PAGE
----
The (Hopefully) Ultimate Post On Trout v. Cabrera: Alternative Universes v. What Actually Happened

I'm sure everybody is sick of the baseball debate over the the American League Most Valuable Player award going to 29-year-old veteran Miguel Cabrera of the Detroit Tigers over 20-year-old wunderkind Mike Trout of the California Angels. But, I've think I've come up with a subtle but useful distinction.

Personally, I would have voted for Trout. But I think I can come up with a better defense of the sportswriters voting for Cabrera than they can.

Ironically, Trout is a classic Five Tool Player that the pre-Moneyball old school scouts would have drooled over because he Looks Good in a Uniform. Cabrera is the kind of pudgy Ken Phelps-like power hitter who whom Bill James drooled over.

But, leave that aside because here's something that I've never really grasped before in all the years I've been thinking about baseball statistics (since 1965 when I was six).

A pervasive distinction between sabermetric statistics and traditional statistics is that the new statistics (such as Wins Above Replacement [WAR], in which Trout did best) are generally intended to predict the future better by removing as much as possible the impact of luck, while the old statistics (such as Runs Batted In [RBI], which favored Cabrera) are intended to describe the past, which includes the impact of luck. MVP awards are handed out based on performance in the season just past, so a case can be made that the backward-looking statistics make sense in MVP voting.

Think of it as the difference between scientists and historians. The former are obsessed with replicability, the latter with narrative.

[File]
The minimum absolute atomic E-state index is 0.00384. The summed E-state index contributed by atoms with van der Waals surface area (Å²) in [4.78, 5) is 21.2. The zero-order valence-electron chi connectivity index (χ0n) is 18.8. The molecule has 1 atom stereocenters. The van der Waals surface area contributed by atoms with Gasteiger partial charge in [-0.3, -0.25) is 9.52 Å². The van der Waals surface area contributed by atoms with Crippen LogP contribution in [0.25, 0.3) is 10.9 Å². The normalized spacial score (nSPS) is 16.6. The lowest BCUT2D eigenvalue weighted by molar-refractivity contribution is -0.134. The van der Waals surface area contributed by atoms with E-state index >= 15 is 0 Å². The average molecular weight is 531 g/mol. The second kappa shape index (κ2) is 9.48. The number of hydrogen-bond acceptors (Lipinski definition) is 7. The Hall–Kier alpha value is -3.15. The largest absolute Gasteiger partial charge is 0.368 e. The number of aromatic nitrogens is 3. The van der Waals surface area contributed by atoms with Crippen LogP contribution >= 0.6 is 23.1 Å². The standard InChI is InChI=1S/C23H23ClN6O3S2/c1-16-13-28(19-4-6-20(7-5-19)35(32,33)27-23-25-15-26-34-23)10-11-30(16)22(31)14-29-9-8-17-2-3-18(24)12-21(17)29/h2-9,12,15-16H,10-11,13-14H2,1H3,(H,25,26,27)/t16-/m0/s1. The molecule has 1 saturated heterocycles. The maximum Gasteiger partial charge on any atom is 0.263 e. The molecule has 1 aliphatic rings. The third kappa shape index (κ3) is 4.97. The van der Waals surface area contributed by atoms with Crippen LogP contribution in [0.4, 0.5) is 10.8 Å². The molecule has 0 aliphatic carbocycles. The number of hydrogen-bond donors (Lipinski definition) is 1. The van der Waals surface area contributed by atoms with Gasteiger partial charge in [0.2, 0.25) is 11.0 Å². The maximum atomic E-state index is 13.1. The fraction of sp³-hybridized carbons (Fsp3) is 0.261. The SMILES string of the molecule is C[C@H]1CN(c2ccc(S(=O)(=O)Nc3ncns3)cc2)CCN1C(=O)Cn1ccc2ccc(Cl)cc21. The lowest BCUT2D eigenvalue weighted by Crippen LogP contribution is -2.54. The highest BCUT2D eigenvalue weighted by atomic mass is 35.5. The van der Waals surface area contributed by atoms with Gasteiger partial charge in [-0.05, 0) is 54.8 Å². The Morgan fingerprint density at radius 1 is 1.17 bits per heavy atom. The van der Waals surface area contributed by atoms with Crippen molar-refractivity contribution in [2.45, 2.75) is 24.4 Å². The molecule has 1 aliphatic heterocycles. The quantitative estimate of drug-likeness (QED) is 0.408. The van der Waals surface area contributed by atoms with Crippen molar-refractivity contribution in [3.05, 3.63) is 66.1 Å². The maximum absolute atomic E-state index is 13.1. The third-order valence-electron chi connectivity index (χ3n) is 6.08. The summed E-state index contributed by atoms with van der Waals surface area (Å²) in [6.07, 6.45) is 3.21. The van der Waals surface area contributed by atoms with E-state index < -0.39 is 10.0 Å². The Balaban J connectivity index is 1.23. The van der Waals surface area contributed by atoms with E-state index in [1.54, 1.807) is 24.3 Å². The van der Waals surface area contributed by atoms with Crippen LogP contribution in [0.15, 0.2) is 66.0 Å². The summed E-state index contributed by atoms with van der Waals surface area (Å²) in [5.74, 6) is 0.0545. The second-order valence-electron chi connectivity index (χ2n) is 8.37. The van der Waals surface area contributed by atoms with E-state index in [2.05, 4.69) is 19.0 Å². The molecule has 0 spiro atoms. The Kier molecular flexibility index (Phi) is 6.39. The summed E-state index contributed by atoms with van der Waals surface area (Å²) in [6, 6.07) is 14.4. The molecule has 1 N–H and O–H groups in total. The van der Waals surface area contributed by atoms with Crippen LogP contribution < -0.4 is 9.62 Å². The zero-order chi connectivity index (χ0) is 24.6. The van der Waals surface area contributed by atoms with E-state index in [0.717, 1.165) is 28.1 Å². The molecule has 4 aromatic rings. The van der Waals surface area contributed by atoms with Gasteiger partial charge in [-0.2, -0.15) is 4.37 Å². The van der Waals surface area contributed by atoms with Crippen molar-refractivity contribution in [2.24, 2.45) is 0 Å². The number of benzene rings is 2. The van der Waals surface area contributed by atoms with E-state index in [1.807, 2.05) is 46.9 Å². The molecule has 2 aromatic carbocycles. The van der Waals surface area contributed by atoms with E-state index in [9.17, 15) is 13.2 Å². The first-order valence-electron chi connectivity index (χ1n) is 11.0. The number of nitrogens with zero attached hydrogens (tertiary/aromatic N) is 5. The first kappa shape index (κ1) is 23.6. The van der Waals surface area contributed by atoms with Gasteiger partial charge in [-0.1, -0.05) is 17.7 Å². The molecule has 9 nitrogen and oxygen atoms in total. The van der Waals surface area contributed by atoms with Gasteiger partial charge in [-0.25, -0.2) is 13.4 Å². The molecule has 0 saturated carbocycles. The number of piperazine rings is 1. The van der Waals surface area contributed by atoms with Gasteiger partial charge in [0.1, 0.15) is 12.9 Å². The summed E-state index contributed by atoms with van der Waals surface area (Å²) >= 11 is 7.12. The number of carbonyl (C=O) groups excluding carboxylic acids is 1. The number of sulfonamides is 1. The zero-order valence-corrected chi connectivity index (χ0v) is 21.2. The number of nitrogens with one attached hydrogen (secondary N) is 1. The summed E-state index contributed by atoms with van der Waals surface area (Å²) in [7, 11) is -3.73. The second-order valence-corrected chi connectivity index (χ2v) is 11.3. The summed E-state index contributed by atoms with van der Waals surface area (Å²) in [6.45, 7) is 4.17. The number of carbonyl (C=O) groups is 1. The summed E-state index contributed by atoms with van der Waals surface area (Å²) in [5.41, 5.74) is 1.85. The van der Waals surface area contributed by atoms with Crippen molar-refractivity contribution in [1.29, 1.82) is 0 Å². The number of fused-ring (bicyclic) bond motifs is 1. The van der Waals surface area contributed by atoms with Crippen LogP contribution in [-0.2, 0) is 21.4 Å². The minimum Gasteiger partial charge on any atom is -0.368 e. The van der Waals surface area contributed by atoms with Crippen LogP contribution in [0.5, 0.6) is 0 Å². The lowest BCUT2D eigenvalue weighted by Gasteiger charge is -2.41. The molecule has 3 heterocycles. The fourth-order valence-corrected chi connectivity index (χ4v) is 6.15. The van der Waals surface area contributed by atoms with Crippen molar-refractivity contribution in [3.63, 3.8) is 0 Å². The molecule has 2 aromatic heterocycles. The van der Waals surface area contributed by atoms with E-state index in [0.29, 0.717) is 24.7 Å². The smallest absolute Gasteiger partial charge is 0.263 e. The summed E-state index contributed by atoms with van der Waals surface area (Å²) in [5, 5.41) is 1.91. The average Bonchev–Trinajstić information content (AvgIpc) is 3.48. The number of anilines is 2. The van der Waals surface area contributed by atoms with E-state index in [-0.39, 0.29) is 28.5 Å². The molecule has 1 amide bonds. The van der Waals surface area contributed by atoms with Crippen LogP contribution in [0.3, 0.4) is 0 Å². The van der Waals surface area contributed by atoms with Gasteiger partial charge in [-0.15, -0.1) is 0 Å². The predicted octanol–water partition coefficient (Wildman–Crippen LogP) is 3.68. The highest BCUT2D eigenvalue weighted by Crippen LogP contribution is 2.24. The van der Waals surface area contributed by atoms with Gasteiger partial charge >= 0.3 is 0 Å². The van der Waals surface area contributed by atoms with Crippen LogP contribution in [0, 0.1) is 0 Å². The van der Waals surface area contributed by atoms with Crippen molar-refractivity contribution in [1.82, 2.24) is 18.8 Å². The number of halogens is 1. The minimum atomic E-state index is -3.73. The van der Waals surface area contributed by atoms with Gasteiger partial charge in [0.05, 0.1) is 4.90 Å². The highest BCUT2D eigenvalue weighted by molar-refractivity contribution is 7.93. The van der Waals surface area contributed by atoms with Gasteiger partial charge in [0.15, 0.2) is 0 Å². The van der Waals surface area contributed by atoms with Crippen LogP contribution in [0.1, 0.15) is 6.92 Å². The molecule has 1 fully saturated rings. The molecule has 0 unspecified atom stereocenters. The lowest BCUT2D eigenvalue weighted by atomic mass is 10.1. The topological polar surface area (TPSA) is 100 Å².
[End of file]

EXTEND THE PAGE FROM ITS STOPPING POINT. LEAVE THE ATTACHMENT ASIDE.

To illustrate this, compare Cabrera's 2012 season not to Mike Trout's 2012 season, but to Cabrera's own 2011 season. Cabrera has been highly consistent as a hitter over his ten year career, peaking over the last three years.

Cabrera actually had a higher WAR in 2011 (7.3) than in 2012 (6.9), but he only finished fifth in the MVP voting a year ago. Why? Because his RBI total in 2011 was only 105, compared to 139 in 2012.

2011 28 DET AL 161 688 572 111 197 48 0 30 105 2 1 108 89 .344 .448 .586 1.033 179 335 24 3 0 5 22 *3/D AS,MVP-5
2012 29 DET AL 161 697 622 109 205 40 0 44 139 4 1 66 98 .330 .393 .606 .999 165 377 28 3 0 6 17 *5/D3 AS,MVP-1,SS

In the 20th Century, the RBI championship notoriously correlated with winning the MVP award, although that connection has faded in this century as the sabermetricians have increasingly had their say.

Sabermetricians have long argued that RBIs are over-emphasized in discerning excellence because they are so context sensitive (you want guys ahead of you in the batting order getting on base, but not hitting homers that clear the bases) and dependent upon luck.

Moreover, past clutch hitting performance seldom accurately predicts future clutch hitting performance. The whole notion of clutch hitting in baseball seems pretty dubious: trying hard in four at bats per day just isn't all that physically or mentally debilitating, so it seems likely that major league baseball players try pretty hard most times they come up to bat. Moreover, the typical major leaguer has come up to bat in clutch situations thousands of times since he was a small boy and if he were inclined to choke when the pressure is on, he probably wouldn't have made it to the majors.